This is “Posing Productive Questions”, section 1.2 from the book Writers' Handbook (v. 1.0).
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In Section 1.1 "Examining the Status Quo", we examined the status quo by asking a set of mindfulness questions about a variety of topics. In this section, we’ll explore other ways to open up thinking and writing through the systematic process of critical inquiryA systematic way of asking probing questions about texts.. Essentially three elements are involved in any act of questioning:
For our purposes, text should be defined here very broadly as anything that can be subjected to analysis or interpretation, including but certainly not limited to written texts. Texts can be found everywhere, including but not limited to these areas:
The following Venn diagram is meant to suggest that relatively simple questions arise when any two out of three of these elements are implicated with each other, while the most complicated, productive questions arise when all three elements are taken into consideration.
Asking the following questions about practically any kind of text will lead to a wealth of ideas, insights, and possible essay topics. As a short assignment in a journal or blog, or perhaps as a group or whole-class exercise, try out these questions by filling in the blanks with a specific text under your examination, perhaps something as common and widely known as “Wikipedia” or “Facebook” or “Google” (for ideas about where to find other texts, see the first exercise at the end of this section).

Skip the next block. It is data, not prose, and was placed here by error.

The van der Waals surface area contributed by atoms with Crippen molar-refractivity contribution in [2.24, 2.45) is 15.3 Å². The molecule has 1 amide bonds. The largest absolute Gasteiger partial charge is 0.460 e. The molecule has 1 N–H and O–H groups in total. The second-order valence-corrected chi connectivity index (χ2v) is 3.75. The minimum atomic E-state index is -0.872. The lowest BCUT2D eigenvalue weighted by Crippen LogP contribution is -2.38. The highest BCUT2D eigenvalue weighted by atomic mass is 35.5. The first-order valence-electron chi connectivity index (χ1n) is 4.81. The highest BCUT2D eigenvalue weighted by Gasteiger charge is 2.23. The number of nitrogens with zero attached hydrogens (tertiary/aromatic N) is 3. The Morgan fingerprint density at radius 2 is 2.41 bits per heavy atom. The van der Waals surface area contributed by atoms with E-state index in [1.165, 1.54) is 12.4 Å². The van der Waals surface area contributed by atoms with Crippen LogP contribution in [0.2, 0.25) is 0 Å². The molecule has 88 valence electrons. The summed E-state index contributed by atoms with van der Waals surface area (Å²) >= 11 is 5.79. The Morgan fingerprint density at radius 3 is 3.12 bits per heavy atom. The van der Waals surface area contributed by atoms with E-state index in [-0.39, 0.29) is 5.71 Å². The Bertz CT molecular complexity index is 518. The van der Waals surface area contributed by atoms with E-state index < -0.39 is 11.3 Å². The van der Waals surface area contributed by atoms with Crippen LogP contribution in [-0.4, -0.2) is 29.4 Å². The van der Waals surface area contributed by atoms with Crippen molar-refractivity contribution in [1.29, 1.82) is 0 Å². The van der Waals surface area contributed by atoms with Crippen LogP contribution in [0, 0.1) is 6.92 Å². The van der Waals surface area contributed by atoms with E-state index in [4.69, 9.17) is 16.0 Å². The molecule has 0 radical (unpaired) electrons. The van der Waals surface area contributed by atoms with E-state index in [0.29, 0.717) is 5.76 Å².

We’ve been told there’s no such thing as a stupid question, but to call certain questions “productive” is to suggest that there’s such a thing as an unproductive question. When you ask rhetorical questionsA kind of persuasive strategy in which the poser of the question already knows the answer or expects a listener or reader to answer in a certain way. to which you already know the answer or that you expect your audience to answer in a certain way, are you questioning productively? Perhaps not, in the sense of knowledge creation, but you may still be accomplishing a rhetorical purpose. And sometimes even rhetorical questions can produce knowledge. Let’s say you ask your sister, “How can someone as intelligent as you are do such self-destructive things?” Maybe you’re merely trying to direct your sister’s attention to her self-destructive behavior, but upon reflection, the question could actually trigger some productive self-examination on her part.
Hypothetical questionsA kind of inquiry about something that hasn’t yet happened or may never happen; it is meant either to establish a hypothesis or to bait a rhetorical opponent., at first glance, might also seem unproductive since they are usually founded on something that hasn’t happened yet and may never happen. Politicians and debaters try to steer clear of answering them but often ask them of their opponents for rhetorical effect. If we think of hypothetical questions merely as speculative ploys, we may discount their productive possibilities. But hypothetical questions asked in good faith are crucial building blocks of knowledge creation. Asking “What if we tried something else?” leads to the formation of a hypothesisA theory of a case or situation that lends itself to experimental testing., which is a theory or proposition that can be subjected to testing and experimentation.
This section has focused more on the types of genuinely interrogative questions that can lead to productive ideas for further exploration, research, and knowledge creation once you decide how you want to go public with your thinking. For more on using rhetorical and hypothetical questions as devices in your public writing, see Chapter 4 "Joining the Conversation".
Use the Twenty Questions about Self, Text, and Context to develop a researched essay topic on one of the following types of texts. Note that you are developing a topic at this point. Sketch out a plan for how you would go about finding answers to some of the questions requiring research.